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Caesar's Legacy: Civil War and the Emergence of the Roman Empire Paperback – February 20, 2006
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"...a fine achievement. A lesser scholar would have easily lost the way in the array of sources from which the author gleans and rearranges his material in a stunning montage. A vision of the triumviral period now exists where none existed before. In his first book, Mr. Osgood provides an admirable demonstration of original scholarship, and he is to be warmly congratulated."
J.A. Lobur, University of Mississippi, Bryn Mawr Classical Review
"Osgood has woven togehter a great diversity of sources--much poetry as well as historical narratives, inscriptions, and some art--into a coherent story with the kind of broad scope of vision, scholarly range, and mature judgement that is rarely found in a first book." - Robert Morstein-Marx, University of California, Santa Barbara
This book provides a gripping narrative of the rise to power of Augustus. It shows how his bloody civil wars transformed the lives of the people of the Mediterranean and how, though they would come to accept and rejoice in his rule, they mourned the losses suffered at his hands.
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I had looked forward to this book, but at first was taken aback to find out that it was much more about the heir, Augustus (called at this point in time Octavian to distinguish him from his adopted father). So you might say I started the book out unsure why it was called "Caesar's Legacy" rather than "What Augustus and Antony did after Caesar died." Up to perhaps the mid-point in the book, I also had problems with the fact that Osgood chooses to try to express the feelings and perceptions of normal Romans (and provincials)in this period through the literature that survived. In the awful power vacuum after Caesar's death, the Triumvirs deliberately choose to kill political enemies and seize their estates to find property for their supporters and soldiers. To dig out how this affected real people, means for Osgood that we plow through a great deal of poetry by Virgil or Horace that deals with the people's sufferings, and that has never been my strong suit.
Yet, somewhat grudgingly, I came to believe I understood what Osgood was trying to do, and his use of literary works does work well. It is so commonplace to say "the horrors of proscriptions during the Triumvirate," but that doesn't grab your emotional attention. Talking about the small men and women who suffered through this horrible period, does. And no source could be better than the great writers of the time who could speak with immediacy about the small farmers dispossessed by the "clearings" (in which Octavian and Antony gave land to their own supporters and/or their armies); the small merchants who watched their trade wither; the exactions for endless wars, first Octavian against Antony, then the two against Brutus and the assassins, then Antony against Octavian. It was 14 brutal years of war, terror, chaos - the world turned upside-down. Perhaps most movingly, you come to see (as Osgood carefully builds his book) how the very foundation of a strong society was shaken - people had believed that you could depend on some kind of continuity in life, that justice existed, that you could depend from day to day on retaining your home, savings, family. This certainty began to be destroyed. More and more, "Fortune" (chance, luck, Murphy's Law, whatever - a goddess to the Romans) embodied Roman perceptions of their lives - one day you could be living in the small farm inherited from your great-grandfather, the next day, homeless. One day your small town in Ionian Greece could be doing well, the next day one of the armies would sack it and you lost everything - including your life, or the lives of your wife, children, parents. I found this terribly poignant and a perception that no other writer had really brought home to me. Surely, in wars anywhere and everywhere, the sense that indifferent chance rules your future is destructive to everything stable civilizations say they provide.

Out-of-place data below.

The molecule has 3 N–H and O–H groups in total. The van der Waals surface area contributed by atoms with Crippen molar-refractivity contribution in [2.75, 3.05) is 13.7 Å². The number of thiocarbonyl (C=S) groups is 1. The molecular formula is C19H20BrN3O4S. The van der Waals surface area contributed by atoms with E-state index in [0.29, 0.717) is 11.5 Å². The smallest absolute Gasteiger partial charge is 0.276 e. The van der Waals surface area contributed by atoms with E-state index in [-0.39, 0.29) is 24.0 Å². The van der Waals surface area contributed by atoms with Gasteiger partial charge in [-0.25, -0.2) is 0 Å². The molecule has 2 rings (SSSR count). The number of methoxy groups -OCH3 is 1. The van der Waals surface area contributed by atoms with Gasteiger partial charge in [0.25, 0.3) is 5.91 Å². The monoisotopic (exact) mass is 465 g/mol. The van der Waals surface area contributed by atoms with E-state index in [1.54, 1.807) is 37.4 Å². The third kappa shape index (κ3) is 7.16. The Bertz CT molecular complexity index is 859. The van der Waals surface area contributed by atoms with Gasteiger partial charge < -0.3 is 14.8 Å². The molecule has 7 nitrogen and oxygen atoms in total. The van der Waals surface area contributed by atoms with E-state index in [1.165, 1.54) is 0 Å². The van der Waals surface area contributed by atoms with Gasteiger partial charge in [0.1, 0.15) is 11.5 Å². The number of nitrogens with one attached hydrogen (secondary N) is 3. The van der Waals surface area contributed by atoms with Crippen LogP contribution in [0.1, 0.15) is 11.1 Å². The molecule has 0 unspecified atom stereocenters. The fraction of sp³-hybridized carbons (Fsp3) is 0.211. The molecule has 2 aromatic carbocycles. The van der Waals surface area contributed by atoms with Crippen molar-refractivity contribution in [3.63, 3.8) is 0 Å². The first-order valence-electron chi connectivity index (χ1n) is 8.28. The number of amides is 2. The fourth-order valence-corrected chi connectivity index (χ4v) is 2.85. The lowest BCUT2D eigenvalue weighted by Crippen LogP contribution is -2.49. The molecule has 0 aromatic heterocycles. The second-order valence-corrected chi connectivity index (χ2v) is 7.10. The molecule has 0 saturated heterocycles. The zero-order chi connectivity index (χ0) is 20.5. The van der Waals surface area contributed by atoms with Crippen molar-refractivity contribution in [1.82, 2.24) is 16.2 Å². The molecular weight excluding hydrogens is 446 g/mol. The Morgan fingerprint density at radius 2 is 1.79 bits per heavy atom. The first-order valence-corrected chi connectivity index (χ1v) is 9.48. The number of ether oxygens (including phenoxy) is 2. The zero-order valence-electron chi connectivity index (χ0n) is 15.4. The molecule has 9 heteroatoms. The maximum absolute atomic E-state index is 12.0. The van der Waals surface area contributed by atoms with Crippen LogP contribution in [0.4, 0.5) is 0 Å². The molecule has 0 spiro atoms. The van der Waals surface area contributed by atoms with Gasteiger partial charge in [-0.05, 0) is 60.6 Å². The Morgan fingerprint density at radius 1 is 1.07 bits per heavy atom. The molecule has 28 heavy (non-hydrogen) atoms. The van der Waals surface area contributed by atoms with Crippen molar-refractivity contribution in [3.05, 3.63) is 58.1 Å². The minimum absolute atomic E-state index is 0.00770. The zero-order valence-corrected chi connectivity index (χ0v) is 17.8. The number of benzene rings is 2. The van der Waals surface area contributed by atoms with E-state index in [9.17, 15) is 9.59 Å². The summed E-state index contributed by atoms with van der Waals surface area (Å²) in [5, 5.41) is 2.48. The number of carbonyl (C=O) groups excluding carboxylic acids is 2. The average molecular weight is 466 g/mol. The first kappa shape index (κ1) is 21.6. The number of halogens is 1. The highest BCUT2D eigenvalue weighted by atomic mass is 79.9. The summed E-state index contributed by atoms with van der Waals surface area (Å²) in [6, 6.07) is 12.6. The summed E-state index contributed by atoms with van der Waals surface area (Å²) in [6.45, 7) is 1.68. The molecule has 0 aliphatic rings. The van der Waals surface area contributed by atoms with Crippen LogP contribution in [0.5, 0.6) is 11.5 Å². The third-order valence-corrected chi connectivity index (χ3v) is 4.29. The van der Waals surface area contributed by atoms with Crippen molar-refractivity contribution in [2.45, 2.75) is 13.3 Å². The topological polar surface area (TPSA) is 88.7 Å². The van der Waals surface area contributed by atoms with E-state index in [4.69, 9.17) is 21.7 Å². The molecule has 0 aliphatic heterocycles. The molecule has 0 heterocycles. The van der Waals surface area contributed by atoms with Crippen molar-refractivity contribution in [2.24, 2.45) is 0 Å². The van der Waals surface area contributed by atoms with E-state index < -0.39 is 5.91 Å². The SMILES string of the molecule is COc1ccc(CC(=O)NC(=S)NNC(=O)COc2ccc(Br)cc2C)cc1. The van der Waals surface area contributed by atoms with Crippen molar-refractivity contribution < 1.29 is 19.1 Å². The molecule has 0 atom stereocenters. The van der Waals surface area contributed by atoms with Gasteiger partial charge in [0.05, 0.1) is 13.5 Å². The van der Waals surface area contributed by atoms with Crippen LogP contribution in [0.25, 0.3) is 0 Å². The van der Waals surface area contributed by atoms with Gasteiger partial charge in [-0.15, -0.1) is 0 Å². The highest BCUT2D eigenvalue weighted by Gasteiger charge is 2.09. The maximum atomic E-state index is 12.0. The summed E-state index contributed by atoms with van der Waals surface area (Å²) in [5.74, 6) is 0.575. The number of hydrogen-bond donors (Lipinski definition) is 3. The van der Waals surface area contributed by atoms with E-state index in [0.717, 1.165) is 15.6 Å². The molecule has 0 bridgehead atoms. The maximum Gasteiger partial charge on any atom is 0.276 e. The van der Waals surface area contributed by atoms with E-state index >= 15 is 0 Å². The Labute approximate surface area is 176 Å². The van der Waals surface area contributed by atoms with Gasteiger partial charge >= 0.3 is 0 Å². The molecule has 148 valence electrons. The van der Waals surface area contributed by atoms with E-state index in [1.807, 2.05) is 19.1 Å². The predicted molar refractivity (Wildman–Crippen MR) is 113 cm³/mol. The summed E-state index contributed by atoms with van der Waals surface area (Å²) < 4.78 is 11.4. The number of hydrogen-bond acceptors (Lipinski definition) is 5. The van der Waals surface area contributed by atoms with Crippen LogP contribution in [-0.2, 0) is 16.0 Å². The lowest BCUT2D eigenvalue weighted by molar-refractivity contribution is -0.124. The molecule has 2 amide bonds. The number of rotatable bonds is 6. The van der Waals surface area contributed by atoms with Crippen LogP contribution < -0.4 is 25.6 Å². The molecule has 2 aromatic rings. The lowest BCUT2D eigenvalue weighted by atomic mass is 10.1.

So, also, do you see Octavian change; from the utter ruthlessness of his proscriptions, through the constant challenges of the Triumviral period, wars, disasters, rebuilding, fighting on land and sea - to someone who apparently had some sense of just how much destruction Romans had suffered, and began to come up with ideas of how to try to make reparation for that suffering with systems that would reform what was bad, and try to save what was good, about the Roman Republic.
All in all, this is not an easy book, but it significantly enhanced my understanding of this critical period; it will be one I will read again, since Osgood's ideas are not simple or commonplace. But I highly recommend it for the serious student of Roman history, who wants to go beyond the standard comments and form a sense of what it meant to live through that awful period. In the truest sense, Caesar's legacy was the war and suffering that had to be lived through to find a new perception of the Roman Empire.
After reading McCullough's completely unreal and strongly biased fictional treatment of the same period in Antony and Cleopatra I was confused and wanted to have a better idea about what happened. This was a great reference to set me straight, though I thought the literary analysis was a little too intense for my preference.